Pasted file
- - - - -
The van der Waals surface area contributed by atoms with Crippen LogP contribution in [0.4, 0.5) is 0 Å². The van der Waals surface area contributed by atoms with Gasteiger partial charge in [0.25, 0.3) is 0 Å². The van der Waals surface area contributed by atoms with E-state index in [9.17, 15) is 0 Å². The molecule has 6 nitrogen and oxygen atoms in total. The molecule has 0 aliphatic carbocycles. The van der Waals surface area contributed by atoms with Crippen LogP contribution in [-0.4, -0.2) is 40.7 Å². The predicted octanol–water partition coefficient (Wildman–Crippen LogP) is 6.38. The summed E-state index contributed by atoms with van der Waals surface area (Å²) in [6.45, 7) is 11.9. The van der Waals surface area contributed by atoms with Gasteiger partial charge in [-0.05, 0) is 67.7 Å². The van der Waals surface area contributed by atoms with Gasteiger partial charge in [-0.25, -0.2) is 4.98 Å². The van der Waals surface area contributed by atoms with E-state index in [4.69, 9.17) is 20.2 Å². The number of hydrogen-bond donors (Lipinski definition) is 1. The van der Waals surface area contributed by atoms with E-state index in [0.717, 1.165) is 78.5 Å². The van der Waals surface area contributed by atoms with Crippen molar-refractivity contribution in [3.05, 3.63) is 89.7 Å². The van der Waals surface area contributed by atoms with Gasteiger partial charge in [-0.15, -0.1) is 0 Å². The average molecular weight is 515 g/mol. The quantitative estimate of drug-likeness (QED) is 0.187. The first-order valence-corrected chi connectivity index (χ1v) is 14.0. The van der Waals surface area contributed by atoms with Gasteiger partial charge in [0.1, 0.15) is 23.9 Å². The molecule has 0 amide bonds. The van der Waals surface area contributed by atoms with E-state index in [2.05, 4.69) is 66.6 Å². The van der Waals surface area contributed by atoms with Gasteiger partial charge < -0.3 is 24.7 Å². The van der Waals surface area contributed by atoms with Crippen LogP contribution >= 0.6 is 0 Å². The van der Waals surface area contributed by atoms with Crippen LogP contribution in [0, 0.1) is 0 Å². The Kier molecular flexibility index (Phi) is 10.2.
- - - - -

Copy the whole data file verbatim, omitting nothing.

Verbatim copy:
The van der Waals surface area contributed by atoms with Crippen LogP contribution in [0.4, 0.5) is 0 Å². The van der Waals surface area contributed by atoms with Gasteiger partial charge in [0.25, 0.3) is 0 Å². The van der Waals surface area contributed by atoms with E-state index in [9.17, 15) is 0 Å². The molecule has 6 nitrogen and oxygen atoms in total. The molecule has 0 aliphatic carbocycles. The van der Waals surface area contributed by atoms with Crippen LogP contribution in [-0.4, -0.2) is 40.7 Å². The predicted octanol–water partition coefficient (Wildman–Crippen LogP) is 6.38. The summed E-state index contributed by atoms with van der Waals surface area (Å²) in [6.45, 7) is 11.9. The van der Waals surface area contributed by atoms with Gasteiger partial charge in [-0.05, 0) is 67.7 Å². The van der Waals surface area contributed by atoms with Gasteiger partial charge in [-0.25, -0.2) is 4.98 Å². The van der Waals surface area contributed by atoms with E-state index in [4.69, 9.17) is 20.2 Å². The number of hydrogen-bond donors (Lipinski definition) is 1. The van der Waals surface area contributed by atoms with E-state index in [0.717, 1.165) is 78.5 Å². The van der Waals surface area contributed by atoms with Crippen molar-refractivity contribution in [3.05, 3.63) is 89.7 Å². The van der Waals surface area contributed by atoms with Gasteiger partial charge in [-0.15, -0.1) is 0 Å². The average molecular weight is 515 g/mol. The quantitative estimate of drug-likeness (QED) is 0.187. The first-order valence-corrected chi connectivity index (χ1v) is 14.0. The van der Waals surface area contributed by atoms with Gasteiger partial charge in [0.1, 0.15) is 23.9 Å². The molecule has 0 amide bonds. The van der Waals surface area contributed by atoms with E-state index in [2.05, 4.69) is 66.6 Å². The van der Waals surface area contributed by atoms with Gasteiger partial charge < -0.3 is 24.7 Å². The van der Waals surface area contributed by atoms with Crippen LogP contribution >= 0.6 is 0 Å². The van der Waals surface area contributed by atoms with Crippen LogP contribution in [0, 0.1) is 0 Å². The Kier molecular flexibility index (Phi) is 10.2.